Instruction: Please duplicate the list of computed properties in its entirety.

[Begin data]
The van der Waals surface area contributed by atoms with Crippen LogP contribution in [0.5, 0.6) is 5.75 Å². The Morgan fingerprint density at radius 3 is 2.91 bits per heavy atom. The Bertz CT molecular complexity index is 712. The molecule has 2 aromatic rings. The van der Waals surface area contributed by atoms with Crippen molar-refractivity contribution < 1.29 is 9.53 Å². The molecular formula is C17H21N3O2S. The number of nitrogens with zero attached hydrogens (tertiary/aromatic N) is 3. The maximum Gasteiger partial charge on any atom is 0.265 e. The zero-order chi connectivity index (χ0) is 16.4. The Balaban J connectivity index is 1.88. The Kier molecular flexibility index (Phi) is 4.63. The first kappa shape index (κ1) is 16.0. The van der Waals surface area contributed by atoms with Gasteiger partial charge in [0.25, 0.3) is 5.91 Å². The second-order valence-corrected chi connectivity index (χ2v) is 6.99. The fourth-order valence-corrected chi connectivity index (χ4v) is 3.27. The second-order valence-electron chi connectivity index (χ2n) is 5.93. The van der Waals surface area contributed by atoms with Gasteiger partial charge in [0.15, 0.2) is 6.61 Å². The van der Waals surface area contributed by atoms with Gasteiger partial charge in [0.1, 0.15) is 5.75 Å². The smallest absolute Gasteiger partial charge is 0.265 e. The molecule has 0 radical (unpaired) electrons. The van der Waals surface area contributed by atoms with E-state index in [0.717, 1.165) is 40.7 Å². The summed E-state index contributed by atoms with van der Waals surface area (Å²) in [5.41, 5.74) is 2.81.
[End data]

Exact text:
The van der Waals surface area contributed by atoms with Crippen LogP contribution in [0.5, 0.6) is 5.75 Å². The Morgan fingerprint density at radius 3 is 2.91 bits per heavy atom. The Bertz CT molecular complexity index is 712. The molecule has 2 aromatic rings. The van der Waals surface area contributed by atoms with Crippen molar-refractivity contribution < 1.29 is 9.53 Å². The molecular formula is C17H21N3O2S. The number of nitrogens with zero attached hydrogens (tertiary/aromatic N) is 3. The maximum Gasteiger partial charge on any atom is 0.265 e. The zero-order chi connectivity index (χ0) is 16.4. The Balaban J connectivity index is 1.88. The Kier molecular flexibility index (Phi) is 4.63. The first kappa shape index (κ1) is 16.0. The van der Waals surface area contributed by atoms with Gasteiger partial charge in [0.25, 0.3) is 5.91 Å². The second-order valence-corrected chi connectivity index (χ2v) is 6.99. The fourth-order valence-corrected chi connectivity index (χ4v) is 3.27. The second-order valence-electron chi connectivity index (χ2n) is 5.93. The van der Waals surface area contributed by atoms with Gasteiger partial charge in [0.15, 0.2) is 6.61 Å². The van der Waals surface area contributed by atoms with Gasteiger partial charge in [0.1, 0.15) is 5.75 Å². The smallest absolute Gasteiger partial charge is 0.265 e. The molecule has 0 radical (unpaired) electrons. The van der Waals surface area contributed by atoms with E-state index in [0.717, 1.165) is 40.7 Å². The summed E-state index contributed by atoms with van der Waals surface area (Å²) in [5.41, 5.74) is 2.81.